How becoming an F1 manufacturer elevated Tyrrell to new heights
Becoming a constructor in his own right would enable Ken Tyrrell to keep Jackie Stewart and Ford together, and claim two more world titles. But, as MAURICE HAMILTON explains, it had to be done in secret…
The Tyrrell Racing Organisation had a new and impressive transporter. The only problem was, it had nothing to put in it. Incredible as it may seem, the reigning world champion’s team found itself going into 1970 without a car to defend the Formula 1 title. Simply put, the obduracy of international automotive politics was allowing no sympathy for a man and his small racing team operating out of a woodyard in Surrey.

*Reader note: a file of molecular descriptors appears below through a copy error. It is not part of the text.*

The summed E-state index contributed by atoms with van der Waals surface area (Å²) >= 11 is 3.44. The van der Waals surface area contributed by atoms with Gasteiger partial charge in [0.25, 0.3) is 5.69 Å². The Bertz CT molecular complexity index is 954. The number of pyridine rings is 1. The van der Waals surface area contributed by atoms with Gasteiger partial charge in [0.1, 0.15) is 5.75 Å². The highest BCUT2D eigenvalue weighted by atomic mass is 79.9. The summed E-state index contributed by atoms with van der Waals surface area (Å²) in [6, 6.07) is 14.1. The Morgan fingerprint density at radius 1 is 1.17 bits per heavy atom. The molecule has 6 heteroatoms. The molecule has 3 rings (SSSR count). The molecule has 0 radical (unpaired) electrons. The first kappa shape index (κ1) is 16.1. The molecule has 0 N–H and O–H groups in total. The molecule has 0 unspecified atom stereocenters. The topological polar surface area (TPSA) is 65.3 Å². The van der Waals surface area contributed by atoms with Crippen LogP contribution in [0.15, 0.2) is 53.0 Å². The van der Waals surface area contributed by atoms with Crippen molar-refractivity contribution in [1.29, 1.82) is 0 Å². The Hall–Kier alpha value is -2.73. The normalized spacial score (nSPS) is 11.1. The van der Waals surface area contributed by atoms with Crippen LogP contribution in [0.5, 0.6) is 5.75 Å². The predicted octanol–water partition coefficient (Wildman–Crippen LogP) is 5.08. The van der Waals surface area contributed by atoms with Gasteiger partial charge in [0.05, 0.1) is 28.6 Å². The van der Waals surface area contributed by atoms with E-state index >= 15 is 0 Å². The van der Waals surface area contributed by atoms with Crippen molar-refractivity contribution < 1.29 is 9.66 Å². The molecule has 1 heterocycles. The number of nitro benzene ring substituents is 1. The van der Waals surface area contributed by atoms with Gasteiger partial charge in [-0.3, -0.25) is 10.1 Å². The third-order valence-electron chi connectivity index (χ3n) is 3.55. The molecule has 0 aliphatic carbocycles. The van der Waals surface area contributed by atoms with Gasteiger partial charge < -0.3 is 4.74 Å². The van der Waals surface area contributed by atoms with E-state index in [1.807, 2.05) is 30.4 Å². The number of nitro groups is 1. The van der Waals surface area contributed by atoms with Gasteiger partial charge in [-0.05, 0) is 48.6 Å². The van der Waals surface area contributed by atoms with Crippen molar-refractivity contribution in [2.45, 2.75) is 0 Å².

Ken Tyrrell’s association with Matra and Ford had ticked every box on the competition blueprint thanks to Jackie Stewart winning six of the 11 grands prix in 1969. But success was to come at a price. In a typically convoluted series of buyouts, Matra had been taken over by Simca and the French manufacturer’s parent company, Chrysler, was more interested in global image than the ingredients necessary to remain a consistent grand prix winner. It clearly did not suit the Chrysler Corporation in Detroit to continue having a car powered by an engine carrying the name of Ford, another of the so-called ‘Big Three’ automobile manufacturers in the United States. If Tyrrell wished to continue using the sure-footed Matra chassis – which Ken assuredly did – it would have to carry a Matra engine in the back.
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